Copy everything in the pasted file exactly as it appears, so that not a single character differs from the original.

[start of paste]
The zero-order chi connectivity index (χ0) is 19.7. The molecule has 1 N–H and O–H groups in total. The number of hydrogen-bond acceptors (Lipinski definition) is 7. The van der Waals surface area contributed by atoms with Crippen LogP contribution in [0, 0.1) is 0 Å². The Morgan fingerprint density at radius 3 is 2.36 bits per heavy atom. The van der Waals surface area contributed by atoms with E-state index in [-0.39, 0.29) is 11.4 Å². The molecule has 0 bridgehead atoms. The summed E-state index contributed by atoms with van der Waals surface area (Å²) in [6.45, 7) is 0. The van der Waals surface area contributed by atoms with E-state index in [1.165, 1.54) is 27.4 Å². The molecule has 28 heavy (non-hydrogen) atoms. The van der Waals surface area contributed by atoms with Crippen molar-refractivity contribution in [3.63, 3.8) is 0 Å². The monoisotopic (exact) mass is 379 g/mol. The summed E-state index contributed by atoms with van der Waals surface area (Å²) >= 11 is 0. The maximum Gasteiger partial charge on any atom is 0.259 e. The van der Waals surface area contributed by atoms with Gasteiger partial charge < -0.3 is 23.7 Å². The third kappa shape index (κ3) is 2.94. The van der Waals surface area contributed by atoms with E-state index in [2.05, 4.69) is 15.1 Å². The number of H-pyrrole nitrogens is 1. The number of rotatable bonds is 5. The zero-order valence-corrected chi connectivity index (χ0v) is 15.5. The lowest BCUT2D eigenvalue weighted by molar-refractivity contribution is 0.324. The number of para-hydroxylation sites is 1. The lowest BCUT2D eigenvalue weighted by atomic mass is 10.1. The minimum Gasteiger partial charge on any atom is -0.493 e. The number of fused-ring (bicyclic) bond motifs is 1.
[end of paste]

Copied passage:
The zero-order chi connectivity index (χ0) is 19.7. The molecule has 1 N–H and O–H groups in total. The number of hydrogen-bond acceptors (Lipinski definition) is 7. The van der Waals surface area contributed by atoms with Crippen LogP contribution in [0, 0.1) is 0 Å². The Morgan fingerprint density at radius 3 is 2.36 bits per heavy atom. The van der Waals surface area contributed by atoms with E-state index in [-0.39, 0.29) is 11.4 Å². The molecule has 0 bridgehead atoms. The summed E-state index contributed by atoms with van der Waals surface area (Å²) in [6.45, 7) is 0. The van der Waals surface area contributed by atoms with E-state index in [1.165, 1.54) is 27.4 Å². The molecule has 28 heavy (non-hydrogen) atoms. The van der Waals surface area contributed by atoms with Crippen molar-refractivity contribution in [3.63, 3.8) is 0 Å². The monoisotopic (exact) mass is 379 g/mol. The summed E-state index contributed by atoms with van der Waals surface area (Å²) >= 11 is 0. The maximum Gasteiger partial charge on any atom is 0.259 e. The van der Waals surface area contributed by atoms with Gasteiger partial charge < -0.3 is 23.7 Å². The third kappa shape index (κ3) is 2.94. The van der Waals surface area contributed by atoms with E-state index in [2.05, 4.69) is 15.1 Å². The number of H-pyrrole nitrogens is 1. The number of rotatable bonds is 5. The zero-order valence-corrected chi connectivity index (χ0v) is 15.5. The lowest BCUT2D eigenvalue weighted by molar-refractivity contribution is 0.324. The number of para-hydroxylation sites is 1. The lowest BCUT2D eigenvalue weighted by atomic mass is 10.1. The minimum Gasteiger partial charge on any atom is -0.493 e. The number of fused-ring (bicyclic) bond motifs is 1.